Muhammad Abu Bakr Speaks on Mas

Basement for Artists
Basement for Artists

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Staying in basement abroad

Staff Article
Interview Recorded: April 24, 2005
Posted: April 30, 2005

After Carnival everybody will just fall in and sit around as though something is missing. The past president Sir Ellis Clarke once said if Trinidad has a Carnival mentally, then so be it, it is a good thing. For all the years I am involved in Mas, when you see you are running a camp, and I have experienced this here and abroad, it is a family and it is something nice. When we start to build Mas, everybody comes in, everybody sleeping in, working night and day, and eating. It is like an extended family. When you see that day passes, and I experienced it outside already, everybody will just come for about three, four days after and just watch one another. It is as though something passed through and gone, until it comes back again. But when you see it starts to come back again, religiously the people and them will start walking back in. Once it starts, you do not care who cooks for you. If someone is making a cup of coffee for you, whether the coffee too strong or not sweet enough is no big thing. Then you have someone else doing the cooking. But the worst thing is the cooking because when you cook, everybody has to bad talk your cooking whether it taste good or not. Everybody will be laughing and having fun. It is a cultural thing that is indescribable. You do not see differences. People always coming in, you do not have time to study anything, you might be tired, you could sit down or go and lie down till next morning, get up, bathe and start again. Everybody becomes a family. It is important that they get the culture going, because with that 'down the stream Mas that they are going with now with just the bra and beads, they are cutting off the family kind of unit.

The best materials and the best prices are in Trinidad. I went to Boston and when I reached there it had no material and this is after the guy told me they had material to come up. I will give you a joke you wouldn't believe. I had to make some head pieces, and I had a gold and silver table cloth with a sort of flannel backing. I had to strip that to cover Mas. When I couldn't take it any more, I had to go down by Jimmy Aboud to get material. If you build Mas here and export it, it is better than building it outside. These people want you to run a camp, which is no problem, but you see the shot in building the camp, is the end of it, you get nothing. They will tell you they have a nice place for you to stay, but that is not true. I do not like going out there anymore. They paint a nice picture for you there. They will tell you to come, but when you reach there is something else. If Soca artistes are being honest with you, they will tell you what they go through. They might be happy to go and put a New York hat back to front on their heads, and come back with three or five jerseys mark "I was in New York", or "I love New York" after they did a good job in New York and win.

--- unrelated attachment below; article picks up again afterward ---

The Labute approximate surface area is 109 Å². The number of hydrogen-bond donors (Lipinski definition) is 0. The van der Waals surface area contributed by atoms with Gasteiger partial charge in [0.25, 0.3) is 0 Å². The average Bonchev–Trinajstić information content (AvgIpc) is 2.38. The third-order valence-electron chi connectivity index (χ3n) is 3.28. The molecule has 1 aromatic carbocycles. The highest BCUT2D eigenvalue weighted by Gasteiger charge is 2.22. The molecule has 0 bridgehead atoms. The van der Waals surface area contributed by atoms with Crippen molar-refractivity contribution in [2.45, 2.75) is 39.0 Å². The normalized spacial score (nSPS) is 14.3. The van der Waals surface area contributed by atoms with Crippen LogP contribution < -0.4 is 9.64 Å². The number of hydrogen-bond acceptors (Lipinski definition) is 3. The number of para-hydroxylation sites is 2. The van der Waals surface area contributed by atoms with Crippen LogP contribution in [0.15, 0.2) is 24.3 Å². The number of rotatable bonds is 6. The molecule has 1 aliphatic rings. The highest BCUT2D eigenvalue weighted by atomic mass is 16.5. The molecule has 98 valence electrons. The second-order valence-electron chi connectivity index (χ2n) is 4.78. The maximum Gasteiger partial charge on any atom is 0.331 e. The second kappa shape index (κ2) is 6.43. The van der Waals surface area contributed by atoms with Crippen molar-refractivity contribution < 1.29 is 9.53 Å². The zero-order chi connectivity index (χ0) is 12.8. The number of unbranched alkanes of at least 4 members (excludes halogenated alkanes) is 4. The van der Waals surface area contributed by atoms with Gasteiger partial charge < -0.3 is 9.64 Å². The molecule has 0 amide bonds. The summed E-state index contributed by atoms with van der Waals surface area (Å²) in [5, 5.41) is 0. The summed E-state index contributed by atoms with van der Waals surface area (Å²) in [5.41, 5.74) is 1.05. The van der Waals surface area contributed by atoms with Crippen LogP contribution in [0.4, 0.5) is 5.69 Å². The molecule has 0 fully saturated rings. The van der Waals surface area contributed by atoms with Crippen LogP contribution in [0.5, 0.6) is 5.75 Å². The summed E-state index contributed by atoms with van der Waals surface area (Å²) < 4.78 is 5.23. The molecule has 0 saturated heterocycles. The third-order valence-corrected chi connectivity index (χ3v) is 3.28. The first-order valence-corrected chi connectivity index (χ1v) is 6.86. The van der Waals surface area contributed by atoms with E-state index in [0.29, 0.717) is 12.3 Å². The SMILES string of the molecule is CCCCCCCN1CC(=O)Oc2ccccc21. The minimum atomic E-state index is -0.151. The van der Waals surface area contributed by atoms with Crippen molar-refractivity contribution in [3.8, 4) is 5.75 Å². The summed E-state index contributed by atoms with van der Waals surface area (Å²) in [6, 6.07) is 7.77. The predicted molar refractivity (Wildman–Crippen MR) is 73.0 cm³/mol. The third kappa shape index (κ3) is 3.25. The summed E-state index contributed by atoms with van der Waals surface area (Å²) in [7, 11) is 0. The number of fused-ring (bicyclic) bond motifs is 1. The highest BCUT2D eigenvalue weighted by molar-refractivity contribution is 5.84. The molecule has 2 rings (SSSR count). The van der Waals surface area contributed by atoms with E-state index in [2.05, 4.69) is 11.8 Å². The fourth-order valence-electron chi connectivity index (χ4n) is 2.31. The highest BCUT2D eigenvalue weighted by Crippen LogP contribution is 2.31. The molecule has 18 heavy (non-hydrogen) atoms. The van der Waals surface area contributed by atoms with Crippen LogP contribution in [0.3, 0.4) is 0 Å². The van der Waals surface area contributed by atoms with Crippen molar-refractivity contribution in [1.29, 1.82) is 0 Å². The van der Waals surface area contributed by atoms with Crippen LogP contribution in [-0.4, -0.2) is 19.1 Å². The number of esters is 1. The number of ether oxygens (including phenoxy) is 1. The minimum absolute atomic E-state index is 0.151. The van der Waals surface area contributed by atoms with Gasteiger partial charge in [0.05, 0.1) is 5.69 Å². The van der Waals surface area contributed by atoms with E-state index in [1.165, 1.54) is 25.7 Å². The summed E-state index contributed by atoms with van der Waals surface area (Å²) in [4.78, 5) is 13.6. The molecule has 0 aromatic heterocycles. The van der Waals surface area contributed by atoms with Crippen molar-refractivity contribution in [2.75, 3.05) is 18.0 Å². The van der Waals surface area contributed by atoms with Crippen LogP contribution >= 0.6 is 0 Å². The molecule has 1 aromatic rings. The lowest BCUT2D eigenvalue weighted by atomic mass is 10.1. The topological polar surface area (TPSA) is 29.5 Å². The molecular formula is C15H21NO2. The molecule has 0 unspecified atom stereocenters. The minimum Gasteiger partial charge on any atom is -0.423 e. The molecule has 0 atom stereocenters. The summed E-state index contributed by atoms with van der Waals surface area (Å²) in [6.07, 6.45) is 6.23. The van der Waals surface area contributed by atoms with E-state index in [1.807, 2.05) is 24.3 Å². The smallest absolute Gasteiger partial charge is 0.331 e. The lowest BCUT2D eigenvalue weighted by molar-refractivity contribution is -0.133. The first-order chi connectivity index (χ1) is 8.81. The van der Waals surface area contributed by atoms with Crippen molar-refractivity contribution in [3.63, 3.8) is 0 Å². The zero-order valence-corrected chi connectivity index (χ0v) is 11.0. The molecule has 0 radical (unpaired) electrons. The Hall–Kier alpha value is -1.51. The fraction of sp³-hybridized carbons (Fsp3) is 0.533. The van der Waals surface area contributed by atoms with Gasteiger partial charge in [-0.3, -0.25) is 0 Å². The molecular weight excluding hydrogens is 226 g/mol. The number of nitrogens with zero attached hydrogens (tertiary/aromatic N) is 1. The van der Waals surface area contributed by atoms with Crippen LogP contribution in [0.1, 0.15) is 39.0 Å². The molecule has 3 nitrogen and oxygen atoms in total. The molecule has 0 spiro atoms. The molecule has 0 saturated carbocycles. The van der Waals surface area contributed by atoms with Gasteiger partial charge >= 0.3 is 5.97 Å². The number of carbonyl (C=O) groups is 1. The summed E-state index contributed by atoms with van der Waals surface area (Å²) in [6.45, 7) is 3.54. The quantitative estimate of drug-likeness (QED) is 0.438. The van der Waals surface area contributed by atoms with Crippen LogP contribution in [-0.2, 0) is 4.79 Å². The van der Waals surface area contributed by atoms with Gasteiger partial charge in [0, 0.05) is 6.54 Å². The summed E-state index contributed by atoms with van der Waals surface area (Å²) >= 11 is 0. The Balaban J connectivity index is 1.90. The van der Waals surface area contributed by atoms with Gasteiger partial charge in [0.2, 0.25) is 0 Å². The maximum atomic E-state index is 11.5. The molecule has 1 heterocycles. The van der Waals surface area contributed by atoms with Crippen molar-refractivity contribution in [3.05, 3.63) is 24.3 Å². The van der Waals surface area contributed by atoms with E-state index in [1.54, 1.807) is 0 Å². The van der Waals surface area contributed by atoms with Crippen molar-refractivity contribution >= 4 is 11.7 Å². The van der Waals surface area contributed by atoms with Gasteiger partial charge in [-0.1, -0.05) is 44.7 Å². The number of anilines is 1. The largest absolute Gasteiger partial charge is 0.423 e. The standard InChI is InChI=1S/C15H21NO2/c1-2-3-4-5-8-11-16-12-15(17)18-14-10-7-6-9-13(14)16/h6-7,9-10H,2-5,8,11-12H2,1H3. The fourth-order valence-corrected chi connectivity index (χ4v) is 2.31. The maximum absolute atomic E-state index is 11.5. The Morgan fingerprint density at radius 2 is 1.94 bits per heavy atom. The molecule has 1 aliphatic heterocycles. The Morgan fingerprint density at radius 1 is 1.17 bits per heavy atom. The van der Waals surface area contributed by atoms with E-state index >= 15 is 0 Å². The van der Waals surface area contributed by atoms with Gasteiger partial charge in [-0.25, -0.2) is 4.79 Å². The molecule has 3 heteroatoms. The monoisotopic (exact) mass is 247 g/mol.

Right now you have to make contracts, and that is why I said the Carnival body should be dealing with that. I am with NCBA, and if somebody wants me to do a Mas for them, I am supposed to go the body and get it organized through the body. So if you want five hundred costumes, and you are giving me fifty U.S. a costume or to build whatever, let them deal with that. When you are out there building their Mas, you are like a king, but when that Mas goes on the road, is you to catch, and I am talking from experience. This is killing the Mas, because if you call me, and you tell me you have a place at "X" spot, I will contact my son because he builds Mas too, and we will take up the offer. When I reach up there now, the place is a basement. There are basements that are nice, but I remember doing this Mas in Boston and I had to go down inside of this basement, and I to sleep on a couch that looks like somebody threw out, and after all of that, they want to do an interview with you. Imagine I had an interview with the Mayor of Boston and Shirley Shillingford who runs the Boston Carnival, and after the interview I had to go and stay in that basement. I had to ask them what was happening, especially after all the years of Mas in Boston. I had to sell Mas by calling out to someone who was passing by, to come and see Mas down in the basement. Just imagine you passing, and I am down in the basement calling you to come down and see Mas. You could say this is a mad man, what he calling me down inside there for, and call the police for me.

They had a nice yard, so I decided to build the camp outside and you wouldn't believe, but a lot of people will come and see the Mas and they would play. They didn't know they could keep the costume, so I had to explain to them when they are finished playing Mas that the costume belongs to them. It was amazing to see that in 2001, people believed that you had a dance troupe playing the Mas, and they didn't know that they could have played. I built a band from nothing in 2001, so when you see these people tell me to come up and they have this and they have that, when I went up there they had nothing. I spent a whole week looking for material until I had to send back here for it. People up there have no time to build Mas. It is an embarrassment to carry people up there, because I do not know what they will meet. I am giving them the best but they are not giving me the best. All of this took place in Boston. I have a picture with one of the girls/Masquerader coming out of the basement as proof. You had to bend down to come out of the basement. That is when I had formed the band in 2002, "D" Horizon.


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